If you have been keeping up with my blog, you might remember how I started my previous post with the sentence: “Geometry… an utterly terrifying and confusing concept used to terrorize school children.” At the time, I had thought it was absolutely the most difficult topic I had encountered in my entire academic life. 

That was, until, I was introduced to Biology. It was worse. Much worse.

To be more specific, our PLP (Performance Learning Program) 8 class has been subjected to the terror of learning about cells. Horrifying, I know.

Our driving question for this project was: “How do cells and diseases interact?”

However, before we actually got around to answering that question, we needed to endure the process of completing an infinite number of milestones. In actuality, it was just around the same number of milestones our projects in PLP usually require, but nonetheless a much more daunting task.

 As per usual, we completed a mind-map using MindNode at the beginning of the project… which we later added more information to.

Here is my mind-map:

 We then created “wanted posters” based off of a disease/virus of our choice, from the “Age of Exploration“. I had chosen measles for this milestone.

However, what came next was undoubtedly the most traumatizing part of this project.

We were given the absolute daunting task of completing this “unit test” on Khan Academy regarding cells. It was much more challenging than it sounds, since there were smaller quizzes, videos, and articles we had to go through before having adequate enough knowledge to complete the unit test.

It took me more caffeine than a thirteen year old should ever consume, but I managed to complete this milestone and come out of it alive… albeit sleep deprived and scared of ever venturing into Biology related subjects again. (I’m fairly certain herbal tea does not have caffeine, but still.)

Even though this was the toughest part of the project, it was also in my opinion, the most important part as well. The process of completing this Khan Academy tasks helped supply me with the knowledge necessary to complete the later parts of this project. 

After narrowly surviving the previous bout of torture educational and wonderful circumstance of a milestone of which I am terribly privileged to have experienced, we had to create a storyboard. Essentially, this storyboard was our “plan” for how we were going to complete the final milestone… and also answer our driving question. Here is my storyboard, to the side.

 Finally, you can click here to see my finished comic.

As explained in my comic, the influenza virus interacts with cells by first entering the cell through sialic acid receptors. Viral RNA then enters the nucleus, and replicates more viral proteins. Once influenza virus particles are fully developed, they exit the cell and repeat the process with more cells.

 As our PLP teachers like to reiterate, reflecting is a crucial part of learning. In other words: 

“We do not learn from experience…we learn from reflecting on experience.” – John Dewey.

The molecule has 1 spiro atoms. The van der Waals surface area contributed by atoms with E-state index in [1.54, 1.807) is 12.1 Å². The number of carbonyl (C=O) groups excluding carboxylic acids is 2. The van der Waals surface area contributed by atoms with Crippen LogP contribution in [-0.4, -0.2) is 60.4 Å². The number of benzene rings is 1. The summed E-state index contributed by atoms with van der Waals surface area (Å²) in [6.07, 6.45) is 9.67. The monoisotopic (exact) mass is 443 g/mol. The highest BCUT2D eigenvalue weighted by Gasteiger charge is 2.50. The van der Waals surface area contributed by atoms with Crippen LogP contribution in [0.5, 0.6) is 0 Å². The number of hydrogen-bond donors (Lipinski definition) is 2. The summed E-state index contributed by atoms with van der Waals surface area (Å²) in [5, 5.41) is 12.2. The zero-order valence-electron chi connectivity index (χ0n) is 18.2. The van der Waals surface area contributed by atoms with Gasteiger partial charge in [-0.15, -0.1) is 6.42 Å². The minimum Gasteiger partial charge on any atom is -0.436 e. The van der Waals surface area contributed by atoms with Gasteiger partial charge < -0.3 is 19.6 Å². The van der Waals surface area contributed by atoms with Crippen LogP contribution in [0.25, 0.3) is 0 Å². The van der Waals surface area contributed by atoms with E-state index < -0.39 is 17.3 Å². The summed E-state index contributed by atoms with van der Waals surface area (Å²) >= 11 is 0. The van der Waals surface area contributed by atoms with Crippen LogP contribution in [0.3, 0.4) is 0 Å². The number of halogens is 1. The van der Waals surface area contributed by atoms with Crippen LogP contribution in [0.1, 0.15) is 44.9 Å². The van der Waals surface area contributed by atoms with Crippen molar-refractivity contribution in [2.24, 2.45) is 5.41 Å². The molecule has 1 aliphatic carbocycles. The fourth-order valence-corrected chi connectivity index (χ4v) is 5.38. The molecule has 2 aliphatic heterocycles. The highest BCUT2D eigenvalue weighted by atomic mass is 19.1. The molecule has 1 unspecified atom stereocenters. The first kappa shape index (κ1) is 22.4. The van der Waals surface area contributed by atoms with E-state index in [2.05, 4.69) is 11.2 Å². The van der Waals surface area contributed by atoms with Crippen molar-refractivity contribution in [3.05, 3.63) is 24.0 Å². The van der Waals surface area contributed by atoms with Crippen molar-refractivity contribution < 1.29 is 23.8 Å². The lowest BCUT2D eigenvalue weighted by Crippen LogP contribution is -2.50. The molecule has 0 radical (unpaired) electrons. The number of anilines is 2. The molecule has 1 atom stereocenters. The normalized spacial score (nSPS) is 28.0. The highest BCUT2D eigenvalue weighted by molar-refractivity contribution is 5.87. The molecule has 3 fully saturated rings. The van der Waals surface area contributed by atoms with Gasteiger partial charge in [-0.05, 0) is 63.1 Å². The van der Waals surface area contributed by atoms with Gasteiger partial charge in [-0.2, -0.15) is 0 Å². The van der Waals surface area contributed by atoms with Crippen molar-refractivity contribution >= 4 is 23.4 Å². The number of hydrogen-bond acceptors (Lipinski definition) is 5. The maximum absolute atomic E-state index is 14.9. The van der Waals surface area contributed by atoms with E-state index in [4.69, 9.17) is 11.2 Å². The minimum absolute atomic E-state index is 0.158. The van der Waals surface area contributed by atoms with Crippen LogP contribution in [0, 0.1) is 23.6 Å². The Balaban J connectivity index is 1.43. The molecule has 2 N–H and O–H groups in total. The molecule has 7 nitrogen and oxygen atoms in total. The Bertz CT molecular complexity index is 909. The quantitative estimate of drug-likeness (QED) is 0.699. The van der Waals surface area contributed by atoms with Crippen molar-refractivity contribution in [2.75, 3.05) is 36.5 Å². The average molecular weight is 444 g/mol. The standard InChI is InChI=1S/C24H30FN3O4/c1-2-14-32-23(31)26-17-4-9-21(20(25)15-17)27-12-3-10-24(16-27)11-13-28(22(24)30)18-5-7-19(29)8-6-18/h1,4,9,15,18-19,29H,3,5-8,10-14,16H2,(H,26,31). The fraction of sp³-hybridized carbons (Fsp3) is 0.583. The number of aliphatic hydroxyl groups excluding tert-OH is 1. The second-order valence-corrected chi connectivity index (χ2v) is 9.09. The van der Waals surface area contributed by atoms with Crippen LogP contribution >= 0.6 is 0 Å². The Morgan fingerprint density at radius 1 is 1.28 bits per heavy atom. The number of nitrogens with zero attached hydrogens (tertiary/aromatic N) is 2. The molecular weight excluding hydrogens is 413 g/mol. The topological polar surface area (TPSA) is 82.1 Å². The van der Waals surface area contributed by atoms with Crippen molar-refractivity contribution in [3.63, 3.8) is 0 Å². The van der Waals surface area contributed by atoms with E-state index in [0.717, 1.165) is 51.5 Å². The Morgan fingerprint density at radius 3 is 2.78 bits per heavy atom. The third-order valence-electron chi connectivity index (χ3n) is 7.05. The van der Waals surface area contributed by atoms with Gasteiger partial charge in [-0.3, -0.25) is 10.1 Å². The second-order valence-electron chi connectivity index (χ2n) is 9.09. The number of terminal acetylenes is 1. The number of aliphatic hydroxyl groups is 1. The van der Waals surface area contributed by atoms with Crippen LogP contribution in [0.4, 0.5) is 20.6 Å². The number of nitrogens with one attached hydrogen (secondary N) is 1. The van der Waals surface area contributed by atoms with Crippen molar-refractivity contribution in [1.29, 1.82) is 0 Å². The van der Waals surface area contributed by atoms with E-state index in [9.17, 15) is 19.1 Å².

It’s practically an ancient and well known PLP teaching passed on from master to padawan. This is where the curricular competencies come in.

There were three curricular competencies for this project:

  • Questioning and predicting: Demonstrate a sustained curiosity about a scientific topic or problem of personal interest.

From my understanding, this competency means to show an interest in learning about a scientific topic. An example in which I showed this was during milestone 3, the Khan Academy unit test. Even though I found it quite challenging, I believe that the dedication I put into achieving a 100% score displays my curiosity about the topic. I feel that I also showed a sustained scientific curiosity through the research and facts I include in my final comic.

  • Scientific communication: Communicate ideas, findings, and solutions to problems using scientific language, representations, and digital technologies.

This competency entails that correct scientific vocabulary is included in your final comic, along with accurate scientific diagrams. We were also required to include at least 10 scientific terms, all of which I feel I completed proficiently during the making of my comic. I included a couple of diagrams explaining how the influenza virus affects cells, as well as multiple scientific terms regarding the topic.

  • Evaluating: Demonstrate an understanding and appreciate of evidence.

Essentially, this competency requires us to incorporate our chosen disease/virus into our comic, in such a way that is scientifically accurate. From the beginning to end of my comic, I ensured that the protagonist contracted the influenza virus in a scientifically accurate way. As mentioned prior, scientifically accurate diagrams and symptoms of the influenza virus were present in my comic. 

In conclusion, the influenza virus and respiratory system cells interact through a process that involves entering a cell, replicating RNA through the nucleus, then exiting the cell and repeating the cycle. It’s a process of which is important to learn so that we can further understand how to protect our bodies from illness, as well as the reason why we contract illness in the first place.

After all, what’s the sense in learning how to prevent something from happening without first learning why it happens?

I am forever in debt to my friends, Ava and Sabrina, both of whom provided me with assistance whenever I was confused about a certain aspect of this project. Thanks for the help! Be sure to check out their blogs!